ܕܡܪܥܝܬܐ ܕܐܘܚܕ̈ܢܐ ܡܥܪ̈ܒܝܐ ܕܐܡܝܪܟܐ
|Mor John of Ephesus,|
Mor John of Ephesus (d. 587)
One of the famous dignitaries of his time and the author of interesting historical writings, he was an indefatigable and industrious man, and above all, a propagandist and active missionary of Christianity.
john was most likely born at Agel in the province of Amid around the year 507. He came close to death when he was two years old, but was healed by the prayer of Mar Marun, the stylite ascetic in the Monastery of Ara Rabtha ܐܪܥܐ ܪܒܬܐ (The Great Land) at Agel. When he was four years old, his family sent him to Marun's monastery in compliance with the ascetic's order. He remained at the monastery until he became fifteen years old. At this time, the ascetic (Marun) died, and John joined the monks at the Monastery of John the Iberian north of Amid, which was founded at the end of the fourth century. This monastery gained popularity and was comprised of many monks. At this monastery, john studied the Holy Scriptures, practiced the spiritual life and learned the two languages popular at that time.
In 529, he was ordained a deacon by John, metropolitan of Talla, and then became a monk. When the monks were persecuted and dispersed, he departed with them, but in 530 they were allowed to return to their monastery. John, however, went about visiting the monasteries and the monks' cells, conversing with the most virtuous ascetics, learning from them and recording their chronicles.
In 532, he journeyed to Antioch, then in 534, to Egypt and to Constantinople in 535. In the following years he shared the fate of monks who were severely persecuted and tortured by Ephraim of Amid and the tyrant Abraham Bar Kili. In 540 and 541, he traveled to Constantinople and Mesopotamia and then returned to the capital. In 542, he was chosen by Justinian, who had great confidence in him because of his zeal and ambition, to preach to the heathens in Asia Minor, Caria, Phrygia and Lydia and call them to Christianity.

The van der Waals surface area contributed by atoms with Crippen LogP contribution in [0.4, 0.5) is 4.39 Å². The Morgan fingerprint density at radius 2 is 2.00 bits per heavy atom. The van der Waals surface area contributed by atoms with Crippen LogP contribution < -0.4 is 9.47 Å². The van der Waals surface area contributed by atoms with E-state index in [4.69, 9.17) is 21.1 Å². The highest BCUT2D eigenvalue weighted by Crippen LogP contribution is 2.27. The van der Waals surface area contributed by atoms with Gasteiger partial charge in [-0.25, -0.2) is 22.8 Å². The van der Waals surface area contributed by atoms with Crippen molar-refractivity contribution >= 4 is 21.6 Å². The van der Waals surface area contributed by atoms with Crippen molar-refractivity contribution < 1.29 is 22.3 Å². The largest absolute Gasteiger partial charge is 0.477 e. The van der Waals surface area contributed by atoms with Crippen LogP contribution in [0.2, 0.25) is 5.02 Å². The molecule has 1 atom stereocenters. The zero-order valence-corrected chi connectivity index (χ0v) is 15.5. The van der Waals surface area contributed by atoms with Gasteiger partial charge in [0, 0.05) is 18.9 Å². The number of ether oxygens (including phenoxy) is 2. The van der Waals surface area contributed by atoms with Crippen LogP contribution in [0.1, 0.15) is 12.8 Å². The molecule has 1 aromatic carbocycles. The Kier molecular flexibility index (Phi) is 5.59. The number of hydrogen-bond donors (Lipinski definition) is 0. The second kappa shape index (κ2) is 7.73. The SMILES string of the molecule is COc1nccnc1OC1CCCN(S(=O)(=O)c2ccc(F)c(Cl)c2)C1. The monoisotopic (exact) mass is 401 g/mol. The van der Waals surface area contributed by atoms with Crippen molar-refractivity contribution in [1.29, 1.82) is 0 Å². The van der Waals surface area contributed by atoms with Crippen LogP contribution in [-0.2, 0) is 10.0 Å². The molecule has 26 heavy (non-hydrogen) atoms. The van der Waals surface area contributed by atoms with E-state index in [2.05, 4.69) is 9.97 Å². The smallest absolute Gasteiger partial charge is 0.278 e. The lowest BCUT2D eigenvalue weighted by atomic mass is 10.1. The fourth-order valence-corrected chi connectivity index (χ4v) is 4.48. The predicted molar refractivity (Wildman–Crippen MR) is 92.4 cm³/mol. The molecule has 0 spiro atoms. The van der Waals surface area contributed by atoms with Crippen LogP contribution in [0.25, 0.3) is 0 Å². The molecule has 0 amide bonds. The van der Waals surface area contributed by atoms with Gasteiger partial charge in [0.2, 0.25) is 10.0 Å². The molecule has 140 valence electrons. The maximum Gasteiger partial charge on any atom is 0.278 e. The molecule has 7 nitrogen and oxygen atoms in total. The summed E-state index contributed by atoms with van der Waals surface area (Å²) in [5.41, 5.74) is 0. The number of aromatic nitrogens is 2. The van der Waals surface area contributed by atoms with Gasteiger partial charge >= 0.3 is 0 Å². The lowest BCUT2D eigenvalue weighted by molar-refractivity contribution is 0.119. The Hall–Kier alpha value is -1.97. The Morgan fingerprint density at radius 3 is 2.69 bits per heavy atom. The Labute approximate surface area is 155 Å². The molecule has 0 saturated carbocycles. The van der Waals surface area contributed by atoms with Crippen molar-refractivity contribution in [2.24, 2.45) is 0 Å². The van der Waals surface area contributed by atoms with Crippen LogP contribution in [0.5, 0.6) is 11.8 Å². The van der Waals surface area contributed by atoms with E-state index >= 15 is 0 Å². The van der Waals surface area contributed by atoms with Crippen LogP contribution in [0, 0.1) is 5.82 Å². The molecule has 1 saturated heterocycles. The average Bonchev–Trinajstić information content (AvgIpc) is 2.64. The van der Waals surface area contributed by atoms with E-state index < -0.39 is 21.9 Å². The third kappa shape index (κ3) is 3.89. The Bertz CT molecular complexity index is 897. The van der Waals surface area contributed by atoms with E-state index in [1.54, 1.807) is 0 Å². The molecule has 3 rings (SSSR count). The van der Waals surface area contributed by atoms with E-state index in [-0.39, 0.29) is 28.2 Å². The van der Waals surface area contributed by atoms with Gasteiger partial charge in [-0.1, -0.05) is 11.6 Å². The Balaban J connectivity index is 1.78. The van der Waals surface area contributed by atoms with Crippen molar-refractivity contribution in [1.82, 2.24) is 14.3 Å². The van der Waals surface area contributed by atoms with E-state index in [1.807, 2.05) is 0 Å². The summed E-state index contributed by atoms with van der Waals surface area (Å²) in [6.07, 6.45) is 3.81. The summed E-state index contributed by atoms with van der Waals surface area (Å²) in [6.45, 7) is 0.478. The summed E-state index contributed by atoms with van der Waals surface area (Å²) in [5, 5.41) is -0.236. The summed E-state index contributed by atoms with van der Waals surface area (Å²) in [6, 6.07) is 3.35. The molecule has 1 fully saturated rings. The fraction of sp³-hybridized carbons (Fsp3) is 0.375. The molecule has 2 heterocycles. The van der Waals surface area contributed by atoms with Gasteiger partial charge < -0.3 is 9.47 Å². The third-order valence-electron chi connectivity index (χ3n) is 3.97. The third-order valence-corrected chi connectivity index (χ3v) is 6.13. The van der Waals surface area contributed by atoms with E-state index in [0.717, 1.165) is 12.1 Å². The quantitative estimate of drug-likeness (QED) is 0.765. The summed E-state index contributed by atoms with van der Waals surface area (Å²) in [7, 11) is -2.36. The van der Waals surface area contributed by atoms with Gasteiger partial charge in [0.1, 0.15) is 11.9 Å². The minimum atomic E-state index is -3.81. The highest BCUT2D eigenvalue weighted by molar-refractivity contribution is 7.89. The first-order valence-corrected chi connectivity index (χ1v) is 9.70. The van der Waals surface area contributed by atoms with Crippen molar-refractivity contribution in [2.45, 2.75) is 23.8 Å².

Around the year 558, he was ordained by St. Jacob Baradaeus as a metropolitan of the Orthodox community in Ephesus, from which he took his generic name. He took another generic name from Asia Minor. For nearly twenty-nine years he carried out his mission and achieved great success by converting eighty thousand heathens to Christianity and founded, according to one narrative, ninety-two churches and ten monasteries, and according to another one, ninety-nine churches and twelve monasteries. In these efforts, he was assisted by Deutrius, whom he ordained a bishop of Caria.
After the death of Theodosius in 566, John became the head of the Orthodox community at Constantinople and the rest of the Byzantine country. However, in 571, Justin II as well as the Malkite bishops of the capital severely tortured the Orthodox citizenry, among whom was John. He was detained in an exhausting prison and then banished to an island for forty months and nine days. He was also placed under surveillance for more than three years. He was arrested for a second time, released and then arrested for a third time under Tiberius. He was banished from the capital with his companions on Christmas Day of 578. He died around 586/7, and was styled as 'The Converter of Heathens," the "Idol Breaker" and the "Ecclesiastical Historian." (History of Syriac Literature and Sciences, Patriarch Ignatius Ephrem I Barsoum, Presseggiata Press, p 105).